Not an encyclopedia. Not a lush tabletop book oozing over-saturated color photography. No overwrought oratories reiterating the praises of bella toscana. My endlessly exuberant friend Judy Witts Francini’s new book of recipes – just recipes – is the result of living in Italy for not years, but decades, cooking non-stop, exploring the mercati and chatting up every customer and vendor who strikes her fancy, refining, perfecting, and ultimately passing along all her knowledge to students and travelers on both sides of the pond.
This cookbook is a pleasure to consult, from its charming design featuring watercolor cover illustrations to the hand-written text. It’s obviously been created to be used, too: measurements have been converted from the metric, and a lined page faces each recipe for taking your own notes, and there are options for enhancing or simplifying many of the almost 100 Tuscan dishes from antipasti to contorni. Judy’s intro, definitions, and recipes are straightforward and completely comprehensible — such as this tip offered decades ago by her mother-in-law: “Spend more time shopping and less time cooking” — making Secrets an ideal assistant for recreating the savory Tuscany of your travels in your own home.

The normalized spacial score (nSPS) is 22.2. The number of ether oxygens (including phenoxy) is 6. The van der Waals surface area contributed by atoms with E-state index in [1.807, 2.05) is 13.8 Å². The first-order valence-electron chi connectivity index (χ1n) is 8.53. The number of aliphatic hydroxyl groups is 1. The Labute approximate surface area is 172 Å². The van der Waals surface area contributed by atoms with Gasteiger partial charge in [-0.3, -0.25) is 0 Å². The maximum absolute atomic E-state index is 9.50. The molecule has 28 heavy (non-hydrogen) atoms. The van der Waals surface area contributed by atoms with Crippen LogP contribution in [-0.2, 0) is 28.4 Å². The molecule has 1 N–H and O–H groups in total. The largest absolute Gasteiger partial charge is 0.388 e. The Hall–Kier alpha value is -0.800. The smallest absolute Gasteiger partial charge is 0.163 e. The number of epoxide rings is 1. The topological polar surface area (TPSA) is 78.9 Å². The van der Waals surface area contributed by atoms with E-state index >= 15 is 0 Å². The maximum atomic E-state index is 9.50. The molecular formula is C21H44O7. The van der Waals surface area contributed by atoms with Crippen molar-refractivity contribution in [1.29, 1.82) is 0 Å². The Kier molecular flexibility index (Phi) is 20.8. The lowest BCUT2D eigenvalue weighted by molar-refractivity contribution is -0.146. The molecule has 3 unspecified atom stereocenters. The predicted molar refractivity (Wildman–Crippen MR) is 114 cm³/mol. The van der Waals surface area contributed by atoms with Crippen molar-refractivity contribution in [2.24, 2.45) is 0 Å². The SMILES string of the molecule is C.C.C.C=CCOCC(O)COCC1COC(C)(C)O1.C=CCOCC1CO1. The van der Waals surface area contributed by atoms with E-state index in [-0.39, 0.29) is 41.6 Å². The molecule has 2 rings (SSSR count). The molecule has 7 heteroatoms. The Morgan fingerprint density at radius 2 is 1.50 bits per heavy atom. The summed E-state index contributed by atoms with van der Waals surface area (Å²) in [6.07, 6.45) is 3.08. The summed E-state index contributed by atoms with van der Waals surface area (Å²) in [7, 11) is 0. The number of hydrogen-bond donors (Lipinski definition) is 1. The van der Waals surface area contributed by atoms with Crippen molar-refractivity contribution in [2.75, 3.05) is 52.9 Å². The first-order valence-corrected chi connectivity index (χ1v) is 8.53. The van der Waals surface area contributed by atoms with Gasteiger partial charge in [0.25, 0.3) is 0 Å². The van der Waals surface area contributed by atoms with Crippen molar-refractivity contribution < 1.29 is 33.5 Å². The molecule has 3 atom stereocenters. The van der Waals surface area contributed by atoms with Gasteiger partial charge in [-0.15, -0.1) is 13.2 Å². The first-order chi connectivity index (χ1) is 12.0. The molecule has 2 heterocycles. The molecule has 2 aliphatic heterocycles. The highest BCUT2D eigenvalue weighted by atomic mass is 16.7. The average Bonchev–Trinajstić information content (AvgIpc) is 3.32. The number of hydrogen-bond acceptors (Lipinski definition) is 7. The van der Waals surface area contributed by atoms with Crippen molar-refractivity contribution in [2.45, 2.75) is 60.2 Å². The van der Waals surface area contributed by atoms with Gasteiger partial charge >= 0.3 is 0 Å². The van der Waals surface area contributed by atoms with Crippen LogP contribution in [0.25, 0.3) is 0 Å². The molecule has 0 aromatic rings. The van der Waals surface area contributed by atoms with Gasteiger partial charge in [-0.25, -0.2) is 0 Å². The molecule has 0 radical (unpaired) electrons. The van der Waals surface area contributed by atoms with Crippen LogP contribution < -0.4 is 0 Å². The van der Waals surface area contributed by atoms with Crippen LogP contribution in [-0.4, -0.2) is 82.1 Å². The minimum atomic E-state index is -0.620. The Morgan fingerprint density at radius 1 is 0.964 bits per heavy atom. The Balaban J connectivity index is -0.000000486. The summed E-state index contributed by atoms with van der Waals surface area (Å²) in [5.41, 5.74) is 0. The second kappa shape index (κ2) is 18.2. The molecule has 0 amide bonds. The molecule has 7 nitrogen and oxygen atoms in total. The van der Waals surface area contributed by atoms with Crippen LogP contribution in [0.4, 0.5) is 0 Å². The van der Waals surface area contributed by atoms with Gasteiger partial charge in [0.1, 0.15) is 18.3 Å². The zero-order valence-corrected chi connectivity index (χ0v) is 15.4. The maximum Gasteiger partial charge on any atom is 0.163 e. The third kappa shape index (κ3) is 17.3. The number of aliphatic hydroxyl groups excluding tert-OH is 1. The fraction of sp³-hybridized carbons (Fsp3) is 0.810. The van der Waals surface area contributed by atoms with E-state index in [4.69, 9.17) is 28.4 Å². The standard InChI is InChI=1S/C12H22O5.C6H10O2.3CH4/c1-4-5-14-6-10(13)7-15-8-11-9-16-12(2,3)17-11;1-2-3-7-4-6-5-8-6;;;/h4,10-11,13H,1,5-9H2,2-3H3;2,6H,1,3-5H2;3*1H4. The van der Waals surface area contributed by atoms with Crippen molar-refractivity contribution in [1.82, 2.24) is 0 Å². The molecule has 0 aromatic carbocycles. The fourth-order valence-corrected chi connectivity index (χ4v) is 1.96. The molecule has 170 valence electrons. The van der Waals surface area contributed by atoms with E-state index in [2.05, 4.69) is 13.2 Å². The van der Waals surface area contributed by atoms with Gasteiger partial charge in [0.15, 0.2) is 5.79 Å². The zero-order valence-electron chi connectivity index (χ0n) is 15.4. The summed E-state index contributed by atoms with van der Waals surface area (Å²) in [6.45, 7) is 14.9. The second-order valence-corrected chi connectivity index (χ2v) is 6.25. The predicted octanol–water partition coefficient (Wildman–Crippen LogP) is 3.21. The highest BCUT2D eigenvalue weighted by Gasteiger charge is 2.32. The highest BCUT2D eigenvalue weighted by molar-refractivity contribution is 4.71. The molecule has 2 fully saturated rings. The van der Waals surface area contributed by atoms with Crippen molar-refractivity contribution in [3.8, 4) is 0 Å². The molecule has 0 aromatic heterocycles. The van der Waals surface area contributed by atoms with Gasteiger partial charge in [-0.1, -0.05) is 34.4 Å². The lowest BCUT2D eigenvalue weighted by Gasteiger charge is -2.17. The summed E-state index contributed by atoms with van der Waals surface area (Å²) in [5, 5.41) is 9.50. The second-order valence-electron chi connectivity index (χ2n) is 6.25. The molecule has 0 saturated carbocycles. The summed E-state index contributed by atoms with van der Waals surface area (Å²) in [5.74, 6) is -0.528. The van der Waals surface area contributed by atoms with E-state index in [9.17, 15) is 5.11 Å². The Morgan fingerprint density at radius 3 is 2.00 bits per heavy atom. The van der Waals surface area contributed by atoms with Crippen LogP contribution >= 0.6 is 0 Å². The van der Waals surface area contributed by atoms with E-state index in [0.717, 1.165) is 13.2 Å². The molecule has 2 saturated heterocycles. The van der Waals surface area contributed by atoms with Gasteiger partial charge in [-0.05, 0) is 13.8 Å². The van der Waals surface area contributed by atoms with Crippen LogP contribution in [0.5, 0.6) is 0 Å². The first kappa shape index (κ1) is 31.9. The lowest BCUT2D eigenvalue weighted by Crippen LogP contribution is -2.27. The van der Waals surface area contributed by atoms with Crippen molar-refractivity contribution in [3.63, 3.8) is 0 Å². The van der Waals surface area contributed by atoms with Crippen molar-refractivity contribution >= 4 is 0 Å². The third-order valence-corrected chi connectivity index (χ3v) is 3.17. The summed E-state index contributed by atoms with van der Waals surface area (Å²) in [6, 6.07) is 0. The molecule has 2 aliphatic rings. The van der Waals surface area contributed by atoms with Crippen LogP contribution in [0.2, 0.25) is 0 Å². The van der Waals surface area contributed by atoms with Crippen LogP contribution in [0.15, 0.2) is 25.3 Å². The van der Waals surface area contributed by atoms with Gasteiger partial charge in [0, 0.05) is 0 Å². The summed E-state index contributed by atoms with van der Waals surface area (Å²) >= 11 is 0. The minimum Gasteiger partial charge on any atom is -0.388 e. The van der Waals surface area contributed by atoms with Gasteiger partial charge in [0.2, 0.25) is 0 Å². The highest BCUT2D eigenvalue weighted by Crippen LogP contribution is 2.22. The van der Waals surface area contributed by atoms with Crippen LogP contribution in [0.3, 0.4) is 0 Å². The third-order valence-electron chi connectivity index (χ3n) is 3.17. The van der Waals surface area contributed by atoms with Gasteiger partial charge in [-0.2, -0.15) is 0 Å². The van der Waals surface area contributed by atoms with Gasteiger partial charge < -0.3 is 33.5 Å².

Judy is a professional, but for me, what gives this book its credibility is that she has kept her Tuscan hubby’s tummy happy for over twenty-five years (see his “seal-of-approval” on the front cover). Unless you have had reason to hang out extensively with Italian men, you likely have little idea of what cucina means to them. If her marito was not happy with Judy’s cooking, he would either be cooking for her, or be eating elsewhere, period. If it’s good enough for him, it’s more than good enough for me.
Secrets from My Tuscan Kitchen is €20 plus shipping. You can order your autographed copy from her website and obtain a wealth of other info on cooking, her classes and groups, recommendations for restaurants and markets across the region and more at Judy’s website, divinacucina.com.